Theory of Accretion Discs

Bertram Bitsch, Philipp Buchegger, Markus Flaig, Willy Kley, Stefan Kolb, Farzana Meru, Tobias Müller

Hubble view of the Orion nebula showing five young
stars of which four are surrounded by protoplanetary discs (Courtesy: NASA)

Our research focusses on the physical structure and dynamics of accretion discs. Examples include circumstellar discs around T-Tauri stars, consisting mainly of gas and also a small amount of interstellar dust. In accretion discs the gas rotates with nearly Keplerian velocity around the host star, spirals slowly inwards and is accreted onto the central star. In our group we study various aspects of accretion disc physics.

  • Turbulence
    It causes the gas to lose energy and angular momentum, and therefore drives the accretion process. The physical source of the turbulence is still unclear, but magnetorotational instability (MRI) is the most likely mechanism.
  • Thermodynamics
    It governs the thermal structure of the disc. The temperature in the disc follows from an equilibrium between turbulent dissipation, pdV-work and radiative cooling. It determines the disc thickness in the vertical direction at a given location.
  • Self-gravity
    It plays an important role in very massive discs. Depending on the efficiency of cooling, gravitational instabilities can occur and cause the disc to develop spiral arms or even to fragment.
  • Companion stars
    A companion can influence the evolution of the disc by tidal forces and may cause the disc to become eccentric.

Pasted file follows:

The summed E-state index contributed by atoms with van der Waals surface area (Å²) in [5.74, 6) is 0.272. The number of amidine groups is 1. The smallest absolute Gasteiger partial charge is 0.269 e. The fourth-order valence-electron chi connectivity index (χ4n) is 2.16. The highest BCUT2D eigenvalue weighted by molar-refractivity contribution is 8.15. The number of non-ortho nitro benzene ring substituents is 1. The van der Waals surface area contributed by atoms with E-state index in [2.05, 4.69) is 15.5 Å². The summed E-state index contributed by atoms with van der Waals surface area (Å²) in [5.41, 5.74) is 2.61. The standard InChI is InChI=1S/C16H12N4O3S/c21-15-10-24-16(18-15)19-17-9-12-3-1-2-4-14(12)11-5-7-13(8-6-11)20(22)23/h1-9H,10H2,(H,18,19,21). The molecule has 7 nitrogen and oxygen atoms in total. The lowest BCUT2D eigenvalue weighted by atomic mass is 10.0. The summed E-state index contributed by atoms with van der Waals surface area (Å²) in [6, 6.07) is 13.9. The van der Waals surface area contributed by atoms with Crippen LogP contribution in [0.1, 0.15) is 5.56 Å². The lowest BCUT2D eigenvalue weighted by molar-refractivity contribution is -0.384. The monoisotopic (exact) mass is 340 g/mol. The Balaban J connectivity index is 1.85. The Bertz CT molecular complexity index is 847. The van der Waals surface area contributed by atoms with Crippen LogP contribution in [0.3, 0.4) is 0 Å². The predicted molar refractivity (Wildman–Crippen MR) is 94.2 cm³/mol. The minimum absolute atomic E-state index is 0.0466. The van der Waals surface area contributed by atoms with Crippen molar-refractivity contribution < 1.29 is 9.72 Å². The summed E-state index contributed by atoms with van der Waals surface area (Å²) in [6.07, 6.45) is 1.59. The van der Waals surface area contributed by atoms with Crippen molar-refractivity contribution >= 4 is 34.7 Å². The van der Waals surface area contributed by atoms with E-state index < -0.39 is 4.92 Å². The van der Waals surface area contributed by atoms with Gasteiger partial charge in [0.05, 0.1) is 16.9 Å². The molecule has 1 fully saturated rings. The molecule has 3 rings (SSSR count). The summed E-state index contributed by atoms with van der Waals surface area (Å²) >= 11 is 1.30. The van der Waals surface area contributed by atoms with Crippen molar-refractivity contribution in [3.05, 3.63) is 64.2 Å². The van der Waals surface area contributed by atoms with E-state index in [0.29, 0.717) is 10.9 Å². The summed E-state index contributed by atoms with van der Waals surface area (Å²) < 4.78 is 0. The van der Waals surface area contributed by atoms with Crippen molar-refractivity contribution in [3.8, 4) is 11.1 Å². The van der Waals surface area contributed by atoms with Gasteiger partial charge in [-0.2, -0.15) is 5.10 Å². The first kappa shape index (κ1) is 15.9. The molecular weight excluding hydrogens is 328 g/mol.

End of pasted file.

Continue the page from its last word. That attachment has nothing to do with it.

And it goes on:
Planet Formation

Bertram Bitsch, Simeon Carstens, Ralf Geretshauser, Willy Kley, Farzana Meru, Tobias Müller, Alexander Seizinger

Simulated image of a self-gravitating disc undergoing fragmentation

Planet formation has been an area which has been studied in great detail with respect to the Solar System. The discovery of hundreds of extra-solar planets since the mid-1990s has put the field into a much larger context. A revision of the major aspects of classical planet formation theory is required. In our group we study various aspects of planet formation within the sequential accretion and gravitational instability scenario.

  • Dust properties
    In the very beginning, planetesimal growth depends strongly on the material properties of the constituent dust particles. Using laboratory data for dusty material we perform ab initio simulations to calculate the continuum properties of dust agglomerates.
  • Early dust growth
    The initial particle growth in the protoplanetary disc requires sticking upon individual collisions. Present models encounter great difficulties in growing particles beyond a decimeter due to destructive collisions. Using new data and methods we perform simulations to calculate the statistical outcome of collisions.
  • Migration
    Planet-disc interactions cause a change in the orbital elements of embedded planets. For smaller planets of a few earth masses, the theoretically obtained migration rates are much too fast to match the observations. We perform detailed models of fully radiative discs with embedded planets to study this important phase.
  • Gravitational Instability